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The Latest On: Coal

July 2, 2009 | Article

EPA Puts Kansas Power Plant on Hold

The federal Environmental Protection Agency has thrown a wrench into the expansion of Sunflower coal-fired power plant in Kansas. It's the first hopeful sign out of that state since its new governor cooked up a deal allowing the expansion in May.

June 25, 2009 | Article

Mountaintop Removal Mining in the Senate, Part 3

Dr. Margaret Palmer is a world renowned water biologist who works at the university of Maryland, but has a home in West Virginia and family from the Appalachia region. "Headwater streams are exponentially more important than their size would suggest," said Dr. Palmer in testimony before the Senate. She compared headwater streams to the small capillaries in our lungs that distribute the oxygen necessary for life to our bodies.

June 25, 2009 | Article

More from the U.S. Senate Hearing on Mountaintop Removal

The first witness, an EPA official, was questioned extensively about the impacts both locally and globally of destroying entire forests, flattening mountains, and increasing flooding as a result of mountaintop removal mining.

June 17, 2009 | Article

Mountaintop Removal Goes to Washington

The saga of mountaintop removal continues, and this time it's headed to Congress. Two proposed bills—one in the Senate and one in the House of Representatives—could curtail mountaintop removal mining by banning certain activities related to this destructive mining practice.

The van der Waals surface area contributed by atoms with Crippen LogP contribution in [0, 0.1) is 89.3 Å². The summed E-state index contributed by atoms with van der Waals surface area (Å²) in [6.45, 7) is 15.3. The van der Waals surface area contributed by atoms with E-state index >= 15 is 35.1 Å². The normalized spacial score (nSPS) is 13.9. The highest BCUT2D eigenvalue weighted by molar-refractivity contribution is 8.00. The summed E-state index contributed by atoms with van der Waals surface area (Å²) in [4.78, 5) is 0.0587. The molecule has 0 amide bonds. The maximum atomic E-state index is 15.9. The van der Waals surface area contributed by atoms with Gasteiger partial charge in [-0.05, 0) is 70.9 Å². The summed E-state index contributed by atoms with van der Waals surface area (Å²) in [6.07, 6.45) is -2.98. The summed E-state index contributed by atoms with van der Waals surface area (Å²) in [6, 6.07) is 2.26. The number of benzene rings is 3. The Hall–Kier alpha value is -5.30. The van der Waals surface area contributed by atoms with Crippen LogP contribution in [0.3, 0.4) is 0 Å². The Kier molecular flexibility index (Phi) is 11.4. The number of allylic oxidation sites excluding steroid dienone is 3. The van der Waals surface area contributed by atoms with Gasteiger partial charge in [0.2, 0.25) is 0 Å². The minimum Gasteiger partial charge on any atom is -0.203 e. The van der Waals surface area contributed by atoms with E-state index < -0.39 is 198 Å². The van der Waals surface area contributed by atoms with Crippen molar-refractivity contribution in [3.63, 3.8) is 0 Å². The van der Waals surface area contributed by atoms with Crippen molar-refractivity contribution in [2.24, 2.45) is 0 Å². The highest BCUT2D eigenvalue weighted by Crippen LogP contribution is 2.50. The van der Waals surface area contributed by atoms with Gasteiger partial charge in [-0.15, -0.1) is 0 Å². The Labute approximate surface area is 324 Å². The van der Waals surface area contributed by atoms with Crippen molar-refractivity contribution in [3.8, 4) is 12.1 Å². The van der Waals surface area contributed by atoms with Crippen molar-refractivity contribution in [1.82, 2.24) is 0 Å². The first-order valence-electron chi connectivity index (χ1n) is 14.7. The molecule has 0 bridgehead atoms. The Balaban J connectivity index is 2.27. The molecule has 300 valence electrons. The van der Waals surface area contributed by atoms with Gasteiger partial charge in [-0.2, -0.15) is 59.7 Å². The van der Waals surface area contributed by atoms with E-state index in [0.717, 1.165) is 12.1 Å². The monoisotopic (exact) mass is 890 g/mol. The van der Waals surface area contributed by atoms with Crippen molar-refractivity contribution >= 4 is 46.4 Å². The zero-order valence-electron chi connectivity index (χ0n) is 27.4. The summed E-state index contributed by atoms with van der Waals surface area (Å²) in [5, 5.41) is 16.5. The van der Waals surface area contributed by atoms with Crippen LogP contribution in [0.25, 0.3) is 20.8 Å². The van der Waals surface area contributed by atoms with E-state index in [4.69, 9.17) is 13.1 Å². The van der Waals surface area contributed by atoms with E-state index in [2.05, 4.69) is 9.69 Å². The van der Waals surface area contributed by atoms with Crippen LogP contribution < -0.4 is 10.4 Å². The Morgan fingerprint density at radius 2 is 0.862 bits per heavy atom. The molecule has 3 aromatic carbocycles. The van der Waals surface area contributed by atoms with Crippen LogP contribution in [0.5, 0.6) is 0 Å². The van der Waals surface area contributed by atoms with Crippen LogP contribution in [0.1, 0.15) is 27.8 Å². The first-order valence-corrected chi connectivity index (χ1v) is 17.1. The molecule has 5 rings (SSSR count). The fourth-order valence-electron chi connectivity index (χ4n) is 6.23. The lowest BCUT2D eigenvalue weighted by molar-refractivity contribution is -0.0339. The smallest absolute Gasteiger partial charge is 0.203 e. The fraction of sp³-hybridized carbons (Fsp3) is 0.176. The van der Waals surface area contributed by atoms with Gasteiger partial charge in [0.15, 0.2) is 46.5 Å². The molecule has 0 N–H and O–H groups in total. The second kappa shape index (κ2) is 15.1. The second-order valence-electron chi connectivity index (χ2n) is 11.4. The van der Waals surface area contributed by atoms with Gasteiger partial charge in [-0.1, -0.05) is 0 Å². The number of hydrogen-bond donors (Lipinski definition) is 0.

May 21, 2009 | Article

Sad Day for Appalachia: Mountaintop Removal Approved

Appalachia's mountains never seem to get a break. First, back in 2007, a district court judge ruled in favor of a lawsuit we brought on behalf of some West Virginia groups that stopped five mountaintop removal mining permits from going forward because of the permanent destruction they would have done to Appalachian streams and headwaters.

May 1, 2009 | Article

Love Letters to the Coal Industry

A few weeks ago, I wrote about a must-read LA Times articlethat explores the dramatic effects of climate disruption on Australia. In response to these worsening conditions, seven Australian climate scientists sent a letter to the owners of every coal-fired power plant in Australia. The letter carries a blunt message: no new coal-fired power plants, unless they are zero-emissions…and operated by unicorns (ok, I added the unicorn part).

But an outright ban on new coal-fired power plants isn't enough, as the authors of the letter indicate:

Genuine action on climate change will mean that coal-fired power stations cease to operate in the near future. [Read the whole letter]

As noted in both the letter and the aforementioned LA Times article, coal-fired power plants supply more than 80% of Australia’s electricity (compared to around 50% in the United States). Replacing coal-fired power in Australia and here at home with clean and safe energy sources will require a massive, coordinated (and very necessary) effort. But abandoning the dirty fuels of the past will help us ensure that our future is filled with opportunities.

April 28, 2009 | Article

Navajos Cheer EPA Reversal on Desert Rock

(Update: check out the excellent editorial in the Durango Herald)

A significant number of Navajos were thrilled this week at the EPA’s decision to take back the permit it issued last year—under the Bush administration--for the massive coal-fired Desert Rock power plant.

The EPA said sufficient analysis had not been done to ensure protection of health and the environment.

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